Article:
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The Five Takeaways of American Chinese Food: Jenny 8 Lee

Jenny 8 Lee is a metropolitan reporter at the New York Times and author of the extremely funny and informative The Fortune Cookie Chronicles. As an American Born Chinese woman, Lee grew up eating both home cooked Chinese food and American Chinese food at restaurants.  She had always noticed, despite “Chinese” as a descriptor, there was a significant difference between the two.

“I thought it was just that my mom was a bad cook,” she laughs, referring to her mother’s home cooked Chinese food.

However, it wasn’t until she traveled to China for a year after college, where she started noticing patterns in how Chinese people ate food, how Chinese Americans ate food, and how Americans ate Chinese food.

It was, as Lee says, “an impetus for me to think about Chinese Food in a more critical way.”

The book details Lee’s travels around the world in search of answers to such confounding questions as “where do fortune cookies come from?”, “who is General Tso?”, and “where do Chinese restaurant workers come from?”

Chinese food is ubiquitous and as Lee says – it can be found anywhere that there is oxygen.  Or even in places where there isn’t oxygen – Chinese food is even served on the space shuttle menu.

Lee shares some of her five takeaways about American Chinese food below:

1.  Broccoli is not a Chinese vegetable.

Despite all the “Chinese” dishes with broccoli – beef with broccoli, stir fried broccoli with scallops, and many others – broccoli is not a Chinese vegetable.  It became popular in American Chinese food in the 1920s.  There is Chinese broccoli, or kai lan, which is related to kale.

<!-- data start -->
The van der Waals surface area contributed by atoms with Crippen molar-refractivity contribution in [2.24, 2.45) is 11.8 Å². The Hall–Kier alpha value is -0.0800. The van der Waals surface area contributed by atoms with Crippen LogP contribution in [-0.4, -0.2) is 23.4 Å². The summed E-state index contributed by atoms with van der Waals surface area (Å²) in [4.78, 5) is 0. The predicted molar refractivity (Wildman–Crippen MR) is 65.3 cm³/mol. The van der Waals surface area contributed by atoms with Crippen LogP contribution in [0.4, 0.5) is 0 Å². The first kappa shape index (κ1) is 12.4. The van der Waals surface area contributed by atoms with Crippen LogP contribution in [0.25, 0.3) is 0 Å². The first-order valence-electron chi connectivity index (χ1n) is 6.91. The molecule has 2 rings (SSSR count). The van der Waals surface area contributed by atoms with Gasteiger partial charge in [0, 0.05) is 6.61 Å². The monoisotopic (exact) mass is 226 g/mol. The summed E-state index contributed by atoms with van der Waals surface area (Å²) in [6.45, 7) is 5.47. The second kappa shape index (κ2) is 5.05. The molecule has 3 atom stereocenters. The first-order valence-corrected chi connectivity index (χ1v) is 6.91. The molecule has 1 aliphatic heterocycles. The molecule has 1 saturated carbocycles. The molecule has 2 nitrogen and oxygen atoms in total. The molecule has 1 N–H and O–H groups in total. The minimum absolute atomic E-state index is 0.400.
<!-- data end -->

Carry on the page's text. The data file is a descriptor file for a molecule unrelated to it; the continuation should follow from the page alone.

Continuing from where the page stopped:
“I can guarantee that General Tso never saw a stalk of broccoli in his life,” exclaims Lee.

2.  Chinese takeout boxes exist only in America.

The quintessential cardboard Chinese takeout boxes as popularized on television (Friends, Sex and the City, Seinfeld, and beyond) can only be found in America.  They were not a Chinese creation, nor are they available anywhere else in the world.  What are Chinese restaurants’ usual takeout container of choice?  Styrofoam clamshell boxes.

3.  Americans really love chicken.

In most American Chinese dishes, restaurants cater to Americans’ love for chicken.  Chicken balls, chicken and broccoli, General Tao’s chicken.  And if it’s deep fried, it’s even better.

4.  Americans don’t like food that reminds them of something that was alive.

American Chinese food is very much dissociated with the food from where it came from.  No one wants to know if an animal swam, walked, or moved.  As far as people know in the US, Chinese food is born in a Styrofoam tray – there are no feet, ears, claws, lungs, heads or blood hanging about.  Meanwhile, the Chinese like the “holistic” animal – they don’t let anything go to waste.

5.  There are dramatic variations between regions for American Chinese food.

American Chinese food varies significantly by region.  In the US, even fried rice can look different depending on where it is from.  In New England it’s brown, whereas in Miami it’s yellow, but in the Midwest it’s white.  In the south you can find Chow Mein, and in other places only Chow Fun.  This is largely an accident of history, dependent on regional flavours or even the mobility of restaurant workers who move one recipe from one region to another.

More information on Jennifer 8 Lee can be found at www.fortunecookiechronicles.com and at www.nytimes.com.

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